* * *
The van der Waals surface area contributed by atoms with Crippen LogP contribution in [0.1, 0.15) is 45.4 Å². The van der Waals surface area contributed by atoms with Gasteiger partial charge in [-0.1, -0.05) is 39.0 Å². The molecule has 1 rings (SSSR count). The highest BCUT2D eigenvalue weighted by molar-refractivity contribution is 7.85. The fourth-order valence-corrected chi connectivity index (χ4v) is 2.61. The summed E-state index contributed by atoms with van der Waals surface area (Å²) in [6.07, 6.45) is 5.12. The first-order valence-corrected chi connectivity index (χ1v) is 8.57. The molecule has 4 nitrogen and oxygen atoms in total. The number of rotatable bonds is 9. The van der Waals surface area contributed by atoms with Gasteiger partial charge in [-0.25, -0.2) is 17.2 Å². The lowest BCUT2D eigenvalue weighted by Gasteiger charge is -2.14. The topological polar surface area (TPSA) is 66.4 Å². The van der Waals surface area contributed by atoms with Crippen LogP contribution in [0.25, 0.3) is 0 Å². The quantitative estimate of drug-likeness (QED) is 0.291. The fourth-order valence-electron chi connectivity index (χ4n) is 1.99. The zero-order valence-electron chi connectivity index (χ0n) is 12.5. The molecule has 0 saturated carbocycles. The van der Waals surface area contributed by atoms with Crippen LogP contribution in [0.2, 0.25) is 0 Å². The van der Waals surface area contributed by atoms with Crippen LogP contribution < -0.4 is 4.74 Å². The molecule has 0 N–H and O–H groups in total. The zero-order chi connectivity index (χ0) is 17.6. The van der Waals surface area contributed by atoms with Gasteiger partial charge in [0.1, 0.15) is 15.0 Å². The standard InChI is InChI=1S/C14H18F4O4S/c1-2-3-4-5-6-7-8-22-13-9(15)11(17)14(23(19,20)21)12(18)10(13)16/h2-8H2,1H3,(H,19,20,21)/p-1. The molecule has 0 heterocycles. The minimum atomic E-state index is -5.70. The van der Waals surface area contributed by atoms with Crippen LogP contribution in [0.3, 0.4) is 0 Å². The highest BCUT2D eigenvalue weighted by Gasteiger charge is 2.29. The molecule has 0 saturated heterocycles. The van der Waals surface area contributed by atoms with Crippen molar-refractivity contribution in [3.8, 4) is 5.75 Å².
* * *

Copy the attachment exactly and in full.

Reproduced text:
The van der Waals surface area contributed by atoms with Crippen LogP contribution in [0.1, 0.15) is 45.4 Å². The van der Waals surface area contributed by atoms with Gasteiger partial charge in [-0.1, -0.05) is 39.0 Å². The molecule has 1 rings (SSSR count). The highest BCUT2D eigenvalue weighted by molar-refractivity contribution is 7.85. The fourth-order valence-corrected chi connectivity index (χ4v) is 2.61. The summed E-state index contributed by atoms with van der Waals surface area (Å²) in [6.07, 6.45) is 5.12. The first-order valence-corrected chi connectivity index (χ1v) is 8.57. The molecule has 4 nitrogen and oxygen atoms in total. The number of rotatable bonds is 9. The van der Waals surface area contributed by atoms with Gasteiger partial charge in [-0.25, -0.2) is 17.2 Å². The lowest BCUT2D eigenvalue weighted by Gasteiger charge is -2.14. The topological polar surface area (TPSA) is 66.4 Å². The van der Waals surface area contributed by atoms with Crippen LogP contribution in [0.25, 0.3) is 0 Å². The quantitative estimate of drug-likeness (QED) is 0.291. The fourth-order valence-electron chi connectivity index (χ4n) is 1.99. The zero-order valence-electron chi connectivity index (χ0n) is 12.5. The molecule has 0 saturated carbocycles. The van der Waals surface area contributed by atoms with Crippen LogP contribution in [0.2, 0.25) is 0 Å². The van der Waals surface area contributed by atoms with Crippen LogP contribution < -0.4 is 4.74 Å². The molecule has 0 N–H and O–H groups in total. The zero-order chi connectivity index (χ0) is 17.6. The van der Waals surface area contributed by atoms with Gasteiger partial charge in [0.1, 0.15) is 15.0 Å². The standard InChI is InChI=1S/C14H18F4O4S/c1-2-3-4-5-6-7-8-22-13-9(15)11(17)14(23(19,20)21)12(18)10(13)16/h2-8H2,1H3,(H,19,20,21)/p-1. The molecule has 0 heterocycles. The minimum atomic E-state index is -5.70. The van der Waals surface area contributed by atoms with Crippen LogP contribution in [0.3, 0.4) is 0 Å². The highest BCUT2D eigenvalue weighted by Gasteiger charge is 2.29. The molecule has 0 saturated heterocycles. The van der Waals surface area contributed by atoms with Crippen molar-refractivity contribution in [3.8, 4) is 5.75 Å².